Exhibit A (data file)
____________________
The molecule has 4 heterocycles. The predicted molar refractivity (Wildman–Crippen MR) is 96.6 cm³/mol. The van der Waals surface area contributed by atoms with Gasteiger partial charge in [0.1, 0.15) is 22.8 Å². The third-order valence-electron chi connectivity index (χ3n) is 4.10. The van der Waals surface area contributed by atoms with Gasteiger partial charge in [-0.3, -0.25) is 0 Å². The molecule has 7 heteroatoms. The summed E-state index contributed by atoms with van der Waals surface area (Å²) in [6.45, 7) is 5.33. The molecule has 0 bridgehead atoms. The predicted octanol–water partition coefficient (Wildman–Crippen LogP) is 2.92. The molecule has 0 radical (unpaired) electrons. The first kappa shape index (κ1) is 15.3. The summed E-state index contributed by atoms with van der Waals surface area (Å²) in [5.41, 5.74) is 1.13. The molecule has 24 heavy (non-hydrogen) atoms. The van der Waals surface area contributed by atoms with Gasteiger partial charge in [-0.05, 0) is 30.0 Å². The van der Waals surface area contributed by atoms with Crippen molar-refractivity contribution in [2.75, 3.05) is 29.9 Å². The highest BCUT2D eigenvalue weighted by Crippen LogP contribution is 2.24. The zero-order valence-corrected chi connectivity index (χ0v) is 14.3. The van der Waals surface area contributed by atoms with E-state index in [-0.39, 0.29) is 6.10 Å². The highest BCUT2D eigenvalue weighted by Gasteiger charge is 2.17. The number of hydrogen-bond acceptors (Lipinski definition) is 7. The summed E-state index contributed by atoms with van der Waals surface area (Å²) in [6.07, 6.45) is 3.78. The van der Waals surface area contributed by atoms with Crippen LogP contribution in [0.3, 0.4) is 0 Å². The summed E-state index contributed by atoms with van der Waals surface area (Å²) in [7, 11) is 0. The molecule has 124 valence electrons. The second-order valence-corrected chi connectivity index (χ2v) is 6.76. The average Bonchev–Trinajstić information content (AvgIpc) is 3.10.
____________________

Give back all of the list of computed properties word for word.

The molecule has 4 heterocycles. The predicted molar refractivity (Wildman–Crippen MR) is 96.6 cm³/mol. The van der Waals surface area contributed by atoms with Gasteiger partial charge in [0.1, 0.15) is 22.8 Å². The third-order valence-electron chi connectivity index (χ3n) is 4.10. The van der Waals surface area contributed by atoms with Gasteiger partial charge in [-0.3, -0.25) is 0 Å². The molecule has 7 heteroatoms. The summed E-state index contributed by atoms with van der Waals surface area (Å²) in [6.45, 7) is 5.33. The molecule has 0 bridgehead atoms. The predicted octanol–water partition coefficient (Wildman–Crippen LogP) is 2.92. The molecule has 0 radical (unpaired) electrons. The first kappa shape index (κ1) is 15.3. The summed E-state index contributed by atoms with van der Waals surface area (Å²) in [5.41, 5.74) is 1.13. The molecule has 24 heavy (non-hydrogen) atoms. The van der Waals surface area contributed by atoms with Gasteiger partial charge in [-0.05, 0) is 30.0 Å². The van der Waals surface area contributed by atoms with Crippen molar-refractivity contribution in [2.75, 3.05) is 29.9 Å². The highest BCUT2D eigenvalue weighted by Crippen LogP contribution is 2.24. The zero-order valence-corrected chi connectivity index (χ0v) is 14.3. The van der Waals surface area contributed by atoms with E-state index in [-0.39, 0.29) is 6.10 Å². The highest BCUT2D eigenvalue weighted by Gasteiger charge is 2.17. The number of hydrogen-bond acceptors (Lipinski definition) is 7. The summed E-state index contributed by atoms with van der Waals surface area (Å²) in [6.07, 6.45) is 3.78. The van der Waals surface area contributed by atoms with Crippen LogP contribution in [0.3, 0.4) is 0 Å². The summed E-state index contributed by atoms with van der Waals surface area (Å²) in [7, 11) is 0. The molecule has 124 valence electrons. The second-order valence-corrected chi connectivity index (χ2v) is 6.76. The average Bonchev–Trinajstić information content (AvgIpc) is 3.10.